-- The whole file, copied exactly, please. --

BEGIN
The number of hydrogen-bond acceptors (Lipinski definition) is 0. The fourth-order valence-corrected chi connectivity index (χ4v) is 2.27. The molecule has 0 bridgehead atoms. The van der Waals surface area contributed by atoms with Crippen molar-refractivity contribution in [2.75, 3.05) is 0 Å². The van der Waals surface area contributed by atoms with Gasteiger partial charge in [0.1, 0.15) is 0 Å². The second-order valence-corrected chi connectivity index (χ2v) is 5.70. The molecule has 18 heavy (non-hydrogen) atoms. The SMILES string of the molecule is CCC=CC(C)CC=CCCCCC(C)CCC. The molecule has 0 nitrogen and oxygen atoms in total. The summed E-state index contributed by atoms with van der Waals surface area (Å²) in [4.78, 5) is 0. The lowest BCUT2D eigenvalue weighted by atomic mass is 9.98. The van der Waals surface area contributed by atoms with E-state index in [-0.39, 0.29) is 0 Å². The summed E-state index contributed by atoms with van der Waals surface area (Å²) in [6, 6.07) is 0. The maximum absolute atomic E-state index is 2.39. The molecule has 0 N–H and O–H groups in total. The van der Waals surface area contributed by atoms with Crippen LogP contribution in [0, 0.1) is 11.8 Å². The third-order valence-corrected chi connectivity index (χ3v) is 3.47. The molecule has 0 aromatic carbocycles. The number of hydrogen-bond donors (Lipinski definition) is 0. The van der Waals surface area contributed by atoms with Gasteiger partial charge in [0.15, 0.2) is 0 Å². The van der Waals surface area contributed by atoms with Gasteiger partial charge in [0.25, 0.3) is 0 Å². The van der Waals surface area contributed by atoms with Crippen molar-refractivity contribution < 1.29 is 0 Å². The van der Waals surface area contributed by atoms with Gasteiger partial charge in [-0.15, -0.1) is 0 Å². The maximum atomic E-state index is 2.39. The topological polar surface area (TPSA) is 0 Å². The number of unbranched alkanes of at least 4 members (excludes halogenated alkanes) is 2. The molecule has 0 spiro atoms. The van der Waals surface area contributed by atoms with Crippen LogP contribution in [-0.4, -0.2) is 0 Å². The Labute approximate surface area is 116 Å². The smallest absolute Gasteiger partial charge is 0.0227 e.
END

The number of hydrogen-bond acceptors (Lipinski definition) is 0. The fourth-order valence-corrected chi connectivity index (χ4v) is 2.27. The molecule has 0 bridgehead atoms. The van der Waals surface area contributed by atoms with Crippen molar-refractivity contribution in [2.75, 3.05) is 0 Å². The van der Waals surface area contributed by atoms with Gasteiger partial charge in [0.1, 0.15) is 0 Å². The second-order valence-corrected chi connectivity index (χ2v) is 5.70. The molecule has 18 heavy (non-hydrogen) atoms. The SMILES string of the molecule is CCC=CC(C)CC=CCCCCC(C)CCC. The molecule has 0 nitrogen and oxygen atoms in total. The summed E-state index contributed by atoms with van der Waals surface area (Å²) in [4.78, 5) is 0. The lowest BCUT2D eigenvalue weighted by atomic mass is 9.98. The van der Waals surface area contributed by atoms with E-state index in [-0.39, 0.29) is 0 Å². The summed E-state index contributed by atoms with van der Waals surface area (Å²) in [6, 6.07) is 0. The maximum absolute atomic E-state index is 2.39. The molecule has 0 N–H and O–H groups in total. The van der Waals surface area contributed by atoms with Crippen LogP contribution in [0, 0.1) is 11.8 Å². The third-order valence-corrected chi connectivity index (χ3v) is 3.47. The molecule has 0 aromatic carbocycles. The number of hydrogen-bond donors (Lipinski definition) is 0. The van der Waals surface area contributed by atoms with Gasteiger partial charge in [0.15, 0.2) is 0 Å². The van der Waals surface area contributed by atoms with Gasteiger partial charge in [0.25, 0.3) is 0 Å². The van der Waals surface area contributed by atoms with Crippen molar-refractivity contribution < 1.29 is 0 Å². The van der Waals surface area contributed by atoms with Gasteiger partial charge in [-0.15, -0.1) is 0 Å². The maximum atomic E-state index is 2.39. The topological polar surface area (TPSA) is 0 Å². The number of unbranched alkanes of at least 4 members (excludes halogenated alkanes) is 2. The molecule has 0 spiro atoms. The van der Waals surface area contributed by atoms with Crippen LogP contribution in [-0.4, -0.2) is 0 Å². The Labute approximate surface area is 116 Å². The smallest absolute Gasteiger partial charge is 0.0227 e.